“I love hip-hop, B-Boy round the clock, doin non-stop” – Phife Dawg
My first memory of Tribe Called Quest was the Scenario video. I find it interesting how everyone laments Busta’s verses, and rightfully so, but what impressed me the most was the 5-foot freak, Phife Dawg. First to grace the now iconic track, Phife say’s “Bust a nut in your eye to show you where I come from”.
I cannot begin to express the importance of Tribe Called Quest to my life and the impact it played. The Low End Theory was not the first album I owned. Truthfully, It is not even the first album I listened to. What stands out the most is Phife’s standout moments, everything from the opening salvo on Buggin Out to the underrated Butter. It was obvious that Phife stepped his game up. Please do not get me wrong! His importance to the group was not his lyrical ability, but the duality he brought to the group. Phife was the ying to Q-Tip’s yang. If Q-Tip was Superman, Phife was Clark Kent, a man’s man rapper with no shame in his game. He was also an avid lover of all sports with references from Magic Johnson, Michael Jordan, and Broadway Jo Namath to Charles Oakley and Scott Skiles. Nevermore was Phife’s love of sports on display then in the Michael Rapport’s 2011 documentary called Beats, Rhymes, & Life: The Travels of a Tribe Called Quest. A documentary that also illustrated how fragmented the group’s relationship had become as well as providing insight into Phife’s health issues and struggle with Type 1 Diabetes. Phife talked about his health in verses with lyrics like, “when was the last time you heard a funky diabetic”. His wife, Deisha Head Taylor, gave him a kidney in 2008, but Phife’s constant struggle would inevitably be the end of the iconic rapper’s life. His legacy continues through Tribe Called Quest’s everlasting impression on music.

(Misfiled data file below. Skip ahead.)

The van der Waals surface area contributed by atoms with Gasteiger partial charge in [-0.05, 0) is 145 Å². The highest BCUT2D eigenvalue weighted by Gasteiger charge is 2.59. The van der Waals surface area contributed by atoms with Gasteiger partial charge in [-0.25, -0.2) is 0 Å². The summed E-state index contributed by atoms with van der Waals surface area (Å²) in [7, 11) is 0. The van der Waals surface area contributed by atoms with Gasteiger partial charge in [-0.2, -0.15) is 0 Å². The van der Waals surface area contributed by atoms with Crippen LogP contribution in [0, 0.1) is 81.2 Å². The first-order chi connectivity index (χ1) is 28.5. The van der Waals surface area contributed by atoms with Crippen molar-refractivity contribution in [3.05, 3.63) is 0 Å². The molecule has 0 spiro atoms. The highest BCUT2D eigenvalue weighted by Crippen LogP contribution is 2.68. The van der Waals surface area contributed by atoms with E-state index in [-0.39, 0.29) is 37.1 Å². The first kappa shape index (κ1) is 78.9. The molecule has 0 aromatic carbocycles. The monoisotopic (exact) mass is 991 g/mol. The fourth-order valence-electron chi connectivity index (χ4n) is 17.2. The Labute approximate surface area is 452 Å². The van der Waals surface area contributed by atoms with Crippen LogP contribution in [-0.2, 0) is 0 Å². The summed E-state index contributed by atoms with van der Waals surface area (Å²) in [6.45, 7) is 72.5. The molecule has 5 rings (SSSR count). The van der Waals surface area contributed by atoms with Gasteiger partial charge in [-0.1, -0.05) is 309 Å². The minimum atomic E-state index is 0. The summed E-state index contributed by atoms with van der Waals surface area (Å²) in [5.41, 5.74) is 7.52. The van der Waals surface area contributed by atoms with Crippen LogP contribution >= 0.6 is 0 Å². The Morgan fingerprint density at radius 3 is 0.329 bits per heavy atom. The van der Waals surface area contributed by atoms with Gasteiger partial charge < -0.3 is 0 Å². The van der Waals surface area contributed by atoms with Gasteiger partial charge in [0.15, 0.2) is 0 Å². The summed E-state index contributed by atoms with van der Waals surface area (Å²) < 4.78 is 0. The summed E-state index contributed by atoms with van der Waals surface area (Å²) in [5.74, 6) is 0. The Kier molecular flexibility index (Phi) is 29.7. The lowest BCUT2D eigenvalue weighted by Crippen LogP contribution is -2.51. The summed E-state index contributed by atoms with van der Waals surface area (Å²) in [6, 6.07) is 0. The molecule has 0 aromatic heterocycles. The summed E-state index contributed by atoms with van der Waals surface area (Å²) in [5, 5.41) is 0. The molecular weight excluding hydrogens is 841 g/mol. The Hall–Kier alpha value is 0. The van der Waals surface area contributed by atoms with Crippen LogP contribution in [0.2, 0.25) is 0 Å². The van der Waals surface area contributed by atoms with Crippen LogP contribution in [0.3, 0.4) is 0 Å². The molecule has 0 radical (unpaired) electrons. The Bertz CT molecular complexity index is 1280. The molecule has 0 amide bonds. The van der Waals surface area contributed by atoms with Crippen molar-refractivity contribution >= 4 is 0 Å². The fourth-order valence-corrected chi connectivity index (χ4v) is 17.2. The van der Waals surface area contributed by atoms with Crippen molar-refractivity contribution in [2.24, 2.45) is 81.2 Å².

RIP Malik Isaac Taylor
11/20/70 – 03/22/16